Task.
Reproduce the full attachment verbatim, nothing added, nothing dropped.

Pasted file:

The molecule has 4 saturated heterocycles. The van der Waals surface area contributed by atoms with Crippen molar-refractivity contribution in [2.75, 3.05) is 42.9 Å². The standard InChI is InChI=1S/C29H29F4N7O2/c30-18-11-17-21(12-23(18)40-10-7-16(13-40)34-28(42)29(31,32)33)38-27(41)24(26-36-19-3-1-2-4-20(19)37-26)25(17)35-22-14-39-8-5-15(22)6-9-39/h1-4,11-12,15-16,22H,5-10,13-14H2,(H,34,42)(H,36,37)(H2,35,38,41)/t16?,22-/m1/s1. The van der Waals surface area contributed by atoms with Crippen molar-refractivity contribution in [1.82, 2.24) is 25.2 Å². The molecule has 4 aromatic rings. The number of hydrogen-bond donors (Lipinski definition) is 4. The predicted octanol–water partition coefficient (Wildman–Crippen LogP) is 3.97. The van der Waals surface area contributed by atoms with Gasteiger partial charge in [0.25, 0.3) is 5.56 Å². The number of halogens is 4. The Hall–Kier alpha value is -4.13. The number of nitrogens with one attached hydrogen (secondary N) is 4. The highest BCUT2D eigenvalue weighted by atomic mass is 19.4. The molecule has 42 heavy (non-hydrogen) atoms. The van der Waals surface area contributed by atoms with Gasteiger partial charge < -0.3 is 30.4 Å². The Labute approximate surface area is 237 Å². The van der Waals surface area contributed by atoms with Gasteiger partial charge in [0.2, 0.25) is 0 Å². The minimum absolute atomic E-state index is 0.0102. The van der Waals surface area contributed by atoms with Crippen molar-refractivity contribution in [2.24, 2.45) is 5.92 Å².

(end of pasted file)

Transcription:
The molecule has 4 saturated heterocycles. The van der Waals surface area contributed by atoms with Crippen molar-refractivity contribution in [2.75, 3.05) is 42.9 Å². The standard InChI is InChI=1S/C29H29F4N7O2/c30-18-11-17-21(12-23(18)40-10-7-16(13-40)34-28(42)29(31,32)33)38-27(41)24(26-36-19-3-1-2-4-20(19)37-26)25(17)35-22-14-39-8-5-15(22)6-9-39/h1-4,11-12,15-16,22H,5-10,13-14H2,(H,34,42)(H,36,37)(H2,35,38,41)/t16?,22-/m1/s1. The van der Waals surface area contributed by atoms with Crippen molar-refractivity contribution in [1.82, 2.24) is 25.2 Å². The molecule has 4 aromatic rings. The number of hydrogen-bond donors (Lipinski definition) is 4. The predicted octanol–water partition coefficient (Wildman–Crippen LogP) is 3.97. The van der Waals surface area contributed by atoms with Gasteiger partial charge in [0.25, 0.3) is 5.56 Å². The number of halogens is 4. The Hall–Kier alpha value is -4.13. The number of nitrogens with one attached hydrogen (secondary N) is 4. The highest BCUT2D eigenvalue weighted by atomic mass is 19.4. The molecule has 42 heavy (non-hydrogen) atoms. The van der Waals surface area contributed by atoms with Gasteiger partial charge < -0.3 is 30.4 Å². The Labute approximate surface area is 237 Å². The van der Waals surface area contributed by atoms with Gasteiger partial charge in [0.2, 0.25) is 0 Å². The minimum absolute atomic E-state index is 0.0102. The van der Waals surface area contributed by atoms with Crippen molar-refractivity contribution in [2.24, 2.45) is 5.92 Å².